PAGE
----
Not that you have anything to be ashamed of at this point, I'd bet a nice cold beer, in a year or less and with very lilttle additional effort on your part, in this warmer weather, with that CVT you'll probably be in the low to mid seventies on those daily commutes.

Fred / Proud Owner of "The Silver Bullet"
 

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Discussion Starter · #7 ·
... CVT owners ... don't try."
Yesterday I went to Philadelphia. Used the PA Turnpike, both ways.

- Got on the NE Extension at the Pocono Exit, just me in the car, half a tank of gas and no air conditioning.

- Got off at the Willow Grove exit. MPG was in the high seventies. Lost a bit of that while wandering around that Warminster area - way, way too many people and cars!

- On the return run, with an adult passinger and the a/c on most of the way, got back to the Poconos with just under a quarter of a tank. (Gasoline went up another penny per gallon up this way while I was gone!!!)

- My daily MPG Log shows: 67.2 MPG, 217.0 Miles

For those of you with CVTs, if I can do it, so can you.

Fred / Proud Owner of "The Silver Bullet"
 

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"way too easy to get into trouble, trouble which can come at you very fast and from what appears to be from "no where:' tire blow out, driver in the wrong lane (for any number of reasons, drugs, drunk, having a stroke or heart attack, etc) or simply not paying attention, wildlife jumping out in front of you, etc."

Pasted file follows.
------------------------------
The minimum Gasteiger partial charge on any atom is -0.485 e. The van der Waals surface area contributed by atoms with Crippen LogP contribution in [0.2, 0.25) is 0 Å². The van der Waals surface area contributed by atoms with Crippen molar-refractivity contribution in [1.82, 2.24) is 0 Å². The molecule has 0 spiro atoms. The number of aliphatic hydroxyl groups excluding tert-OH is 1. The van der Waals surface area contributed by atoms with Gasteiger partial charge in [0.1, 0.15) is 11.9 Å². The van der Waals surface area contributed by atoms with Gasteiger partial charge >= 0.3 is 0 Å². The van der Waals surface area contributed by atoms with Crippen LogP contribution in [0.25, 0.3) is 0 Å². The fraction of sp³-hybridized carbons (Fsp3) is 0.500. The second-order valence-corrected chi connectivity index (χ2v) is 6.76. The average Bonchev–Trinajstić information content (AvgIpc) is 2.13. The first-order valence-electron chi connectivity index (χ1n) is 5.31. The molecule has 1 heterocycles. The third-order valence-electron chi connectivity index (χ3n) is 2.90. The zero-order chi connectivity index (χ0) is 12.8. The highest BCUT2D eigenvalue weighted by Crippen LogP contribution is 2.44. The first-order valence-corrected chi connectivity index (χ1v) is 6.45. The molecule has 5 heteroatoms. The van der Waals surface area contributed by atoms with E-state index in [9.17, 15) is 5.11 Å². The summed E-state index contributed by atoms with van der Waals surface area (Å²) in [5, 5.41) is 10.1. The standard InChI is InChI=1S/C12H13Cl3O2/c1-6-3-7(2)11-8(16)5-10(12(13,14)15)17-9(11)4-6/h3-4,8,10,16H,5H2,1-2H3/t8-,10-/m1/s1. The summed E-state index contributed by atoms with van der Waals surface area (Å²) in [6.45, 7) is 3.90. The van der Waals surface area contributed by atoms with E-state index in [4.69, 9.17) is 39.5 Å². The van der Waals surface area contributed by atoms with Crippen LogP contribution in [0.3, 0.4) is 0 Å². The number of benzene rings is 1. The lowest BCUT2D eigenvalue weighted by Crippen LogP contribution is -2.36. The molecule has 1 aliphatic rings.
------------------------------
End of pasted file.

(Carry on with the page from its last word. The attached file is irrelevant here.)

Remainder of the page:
I've never understood what any of this has to do with coasting. I'm not going to be "accelerating my way out of trouble" in the Insight, that's for sure. The brakes, steering, lights, etc. all work just like they always do.

In any case, IF you coast in the CVT, how does it do?
 

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Sorry Dougie but that's a bit of an oversimplification.

Coasting, Engine-Off has been extensively discussed in the past. Its not illegal in many states merely as another violation revenue stream (ticket).

Once the supply of brake boost vacuum is exhausted should anything sudden occur that the full braking performance be needed, you won't get stopped in time.

Yes its reasonable to "argue" that such a combination of events would be a rarity, but should the practice become commonplace there _will_ be grim statistics to corroborate the results.

And besides Fred's MPG achievements are CVT spectacular, without the extra risk. :)

HTH! :)
 

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Discussion Starter · #10 ·
Dougie said:
... The brakes, steering, lights, etc. all work just like they always do. ...